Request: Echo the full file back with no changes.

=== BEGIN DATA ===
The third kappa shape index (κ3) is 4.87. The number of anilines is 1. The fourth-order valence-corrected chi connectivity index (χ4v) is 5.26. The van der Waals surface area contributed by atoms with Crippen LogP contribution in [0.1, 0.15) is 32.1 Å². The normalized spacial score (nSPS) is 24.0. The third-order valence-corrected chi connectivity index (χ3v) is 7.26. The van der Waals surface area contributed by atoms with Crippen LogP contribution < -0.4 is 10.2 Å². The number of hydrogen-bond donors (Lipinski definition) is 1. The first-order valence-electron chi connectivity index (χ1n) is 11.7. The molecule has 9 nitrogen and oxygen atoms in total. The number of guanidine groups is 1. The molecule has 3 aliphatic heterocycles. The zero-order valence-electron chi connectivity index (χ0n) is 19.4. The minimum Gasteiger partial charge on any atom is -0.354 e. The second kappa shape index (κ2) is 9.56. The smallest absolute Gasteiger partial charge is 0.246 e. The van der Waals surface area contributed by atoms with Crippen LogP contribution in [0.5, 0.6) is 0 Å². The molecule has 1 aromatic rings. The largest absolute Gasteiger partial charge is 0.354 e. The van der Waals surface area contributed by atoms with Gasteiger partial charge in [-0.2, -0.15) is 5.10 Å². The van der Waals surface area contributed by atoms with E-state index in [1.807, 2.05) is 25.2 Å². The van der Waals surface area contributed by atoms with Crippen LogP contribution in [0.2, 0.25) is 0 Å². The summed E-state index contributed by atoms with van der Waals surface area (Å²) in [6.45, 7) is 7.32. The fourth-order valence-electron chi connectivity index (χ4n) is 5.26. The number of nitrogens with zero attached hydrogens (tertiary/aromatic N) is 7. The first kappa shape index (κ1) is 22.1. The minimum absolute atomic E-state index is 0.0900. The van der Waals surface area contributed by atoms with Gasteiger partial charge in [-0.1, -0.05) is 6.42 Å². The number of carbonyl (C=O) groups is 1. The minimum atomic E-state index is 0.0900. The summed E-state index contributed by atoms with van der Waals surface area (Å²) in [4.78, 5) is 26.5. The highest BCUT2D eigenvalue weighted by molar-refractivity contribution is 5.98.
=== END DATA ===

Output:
The third kappa shape index (κ3) is 4.87. The number of anilines is 1. The fourth-order valence-corrected chi connectivity index (χ4v) is 5.26. The van der Waals surface area contributed by atoms with Crippen LogP contribution in [0.1, 0.15) is 32.1 Å². The normalized spacial score (nSPS) is 24.0. The third-order valence-corrected chi connectivity index (χ3v) is 7.26. The van der Waals surface area contributed by atoms with Crippen LogP contribution < -0.4 is 10.2 Å². The number of hydrogen-bond donors (Lipinski definition) is 1. The first-order valence-electron chi connectivity index (χ1n) is 11.7. The molecule has 9 nitrogen and oxygen atoms in total. The number of guanidine groups is 1. The molecule has 3 aliphatic heterocycles. The zero-order valence-electron chi connectivity index (χ0n) is 19.4. The minimum Gasteiger partial charge on any atom is -0.354 e. The second kappa shape index (κ2) is 9.56. The smallest absolute Gasteiger partial charge is 0.246 e. The van der Waals surface area contributed by atoms with Crippen LogP contribution in [0.5, 0.6) is 0 Å². The molecule has 1 aromatic rings. The largest absolute Gasteiger partial charge is 0.354 e. The van der Waals surface area contributed by atoms with Gasteiger partial charge in [-0.2, -0.15) is 5.10 Å². The van der Waals surface area contributed by atoms with E-state index in [1.807, 2.05) is 25.2 Å². The van der Waals surface area contributed by atoms with Crippen LogP contribution in [0.2, 0.25) is 0 Å². The summed E-state index contributed by atoms with van der Waals surface area (Å²) in [6.45, 7) is 7.32. The fourth-order valence-electron chi connectivity index (χ4n) is 5.26. The number of nitrogens with zero attached hydrogens (tertiary/aromatic N) is 7. The first kappa shape index (κ1) is 22.1. The minimum absolute atomic E-state index is 0.0900. The van der Waals surface area contributed by atoms with Gasteiger partial charge in [-0.1, -0.05) is 6.42 Å². The number of carbonyl (C=O) groups is 1. The minimum atomic E-state index is 0.0900. The summed E-state index contributed by atoms with van der Waals surface area (Å²) in [4.78, 5) is 26.5. The highest BCUT2D eigenvalue weighted by molar-refractivity contribution is 5.98.